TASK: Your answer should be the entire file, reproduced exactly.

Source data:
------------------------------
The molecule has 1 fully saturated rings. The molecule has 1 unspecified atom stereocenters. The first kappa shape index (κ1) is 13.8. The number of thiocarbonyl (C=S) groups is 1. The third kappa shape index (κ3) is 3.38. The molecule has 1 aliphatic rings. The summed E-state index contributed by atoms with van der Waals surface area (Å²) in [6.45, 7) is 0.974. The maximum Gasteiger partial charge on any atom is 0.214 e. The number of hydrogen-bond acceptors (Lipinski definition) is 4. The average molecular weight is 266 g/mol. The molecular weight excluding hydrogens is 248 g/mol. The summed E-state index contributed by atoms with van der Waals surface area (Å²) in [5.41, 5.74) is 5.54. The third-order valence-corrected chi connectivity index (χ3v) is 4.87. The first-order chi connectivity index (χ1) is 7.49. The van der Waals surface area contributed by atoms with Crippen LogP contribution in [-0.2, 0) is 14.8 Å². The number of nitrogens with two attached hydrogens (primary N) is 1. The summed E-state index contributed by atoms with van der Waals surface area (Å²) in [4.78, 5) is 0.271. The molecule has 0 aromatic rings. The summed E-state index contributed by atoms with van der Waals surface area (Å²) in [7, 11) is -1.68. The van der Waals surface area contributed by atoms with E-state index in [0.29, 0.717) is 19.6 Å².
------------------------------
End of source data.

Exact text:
The molecule has 1 fully saturated rings. The molecule has 1 unspecified atom stereocenters. The first kappa shape index (κ1) is 13.8. The number of thiocarbonyl (C=S) groups is 1. The third kappa shape index (κ3) is 3.38. The molecule has 1 aliphatic rings. The summed E-state index contributed by atoms with van der Waals surface area (Å²) in [6.45, 7) is 0.974. The maximum Gasteiger partial charge on any atom is 0.214 e. The number of hydrogen-bond acceptors (Lipinski definition) is 4. The average molecular weight is 266 g/mol. The molecular weight excluding hydrogens is 248 g/mol. The summed E-state index contributed by atoms with van der Waals surface area (Å²) in [5.41, 5.74) is 5.54. The third-order valence-corrected chi connectivity index (χ3v) is 4.87. The first-order chi connectivity index (χ1) is 7.49. The van der Waals surface area contributed by atoms with Crippen LogP contribution in [-0.2, 0) is 14.8 Å². The number of nitrogens with two attached hydrogens (primary N) is 1. The summed E-state index contributed by atoms with van der Waals surface area (Å²) in [4.78, 5) is 0.271. The molecule has 0 aromatic rings. The summed E-state index contributed by atoms with van der Waals surface area (Å²) in [7, 11) is -1.68. The van der Waals surface area contributed by atoms with E-state index in [0.29, 0.717) is 19.6 Å².